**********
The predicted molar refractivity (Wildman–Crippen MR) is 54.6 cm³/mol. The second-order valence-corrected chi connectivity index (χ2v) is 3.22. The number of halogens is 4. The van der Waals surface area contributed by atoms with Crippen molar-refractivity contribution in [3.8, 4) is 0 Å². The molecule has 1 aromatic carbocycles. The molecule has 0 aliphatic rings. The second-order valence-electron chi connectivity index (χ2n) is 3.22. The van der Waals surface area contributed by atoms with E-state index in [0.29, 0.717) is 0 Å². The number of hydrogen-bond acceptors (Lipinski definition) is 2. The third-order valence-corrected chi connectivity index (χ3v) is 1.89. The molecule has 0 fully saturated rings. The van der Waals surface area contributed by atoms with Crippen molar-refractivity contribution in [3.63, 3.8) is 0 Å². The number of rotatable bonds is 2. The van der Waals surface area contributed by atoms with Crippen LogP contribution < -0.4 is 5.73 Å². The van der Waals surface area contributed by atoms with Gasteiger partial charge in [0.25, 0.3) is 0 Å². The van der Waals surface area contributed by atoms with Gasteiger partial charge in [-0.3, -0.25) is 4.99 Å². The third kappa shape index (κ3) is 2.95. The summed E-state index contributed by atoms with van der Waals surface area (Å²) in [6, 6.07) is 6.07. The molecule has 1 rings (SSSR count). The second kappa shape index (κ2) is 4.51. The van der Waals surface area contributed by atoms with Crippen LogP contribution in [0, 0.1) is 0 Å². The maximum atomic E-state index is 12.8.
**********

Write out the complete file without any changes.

The predicted molar refractivity (Wildman–Crippen MR) is 54.6 cm³/mol. The second-order valence-corrected chi connectivity index (χ2v) is 3.22. The number of halogens is 4. The van der Waals surface area contributed by atoms with Crippen molar-refractivity contribution in [3.8, 4) is 0 Å². The molecule has 1 aromatic carbocycles. The molecule has 0 aliphatic rings. The second-order valence-electron chi connectivity index (χ2n) is 3.22. The van der Waals surface area contributed by atoms with E-state index in [0.29, 0.717) is 0 Å². The number of hydrogen-bond acceptors (Lipinski definition) is 2. The third-order valence-corrected chi connectivity index (χ3v) is 1.89. The molecule has 0 fully saturated rings. The van der Waals surface area contributed by atoms with Crippen molar-refractivity contribution in [3.63, 3.8) is 0 Å². The number of rotatable bonds is 2. The van der Waals surface area contributed by atoms with Crippen LogP contribution < -0.4 is 5.73 Å². The van der Waals surface area contributed by atoms with Gasteiger partial charge in [0.25, 0.3) is 0 Å². The van der Waals surface area contributed by atoms with Gasteiger partial charge in [-0.3, -0.25) is 4.99 Å². The third kappa shape index (κ3) is 2.95. The summed E-state index contributed by atoms with van der Waals surface area (Å²) in [6, 6.07) is 6.07. The molecule has 1 rings (SSSR count). The second kappa shape index (κ2) is 4.51. The van der Waals surface area contributed by atoms with Crippen LogP contribution in [0, 0.1) is 0 Å². The maximum atomic E-state index is 12.8.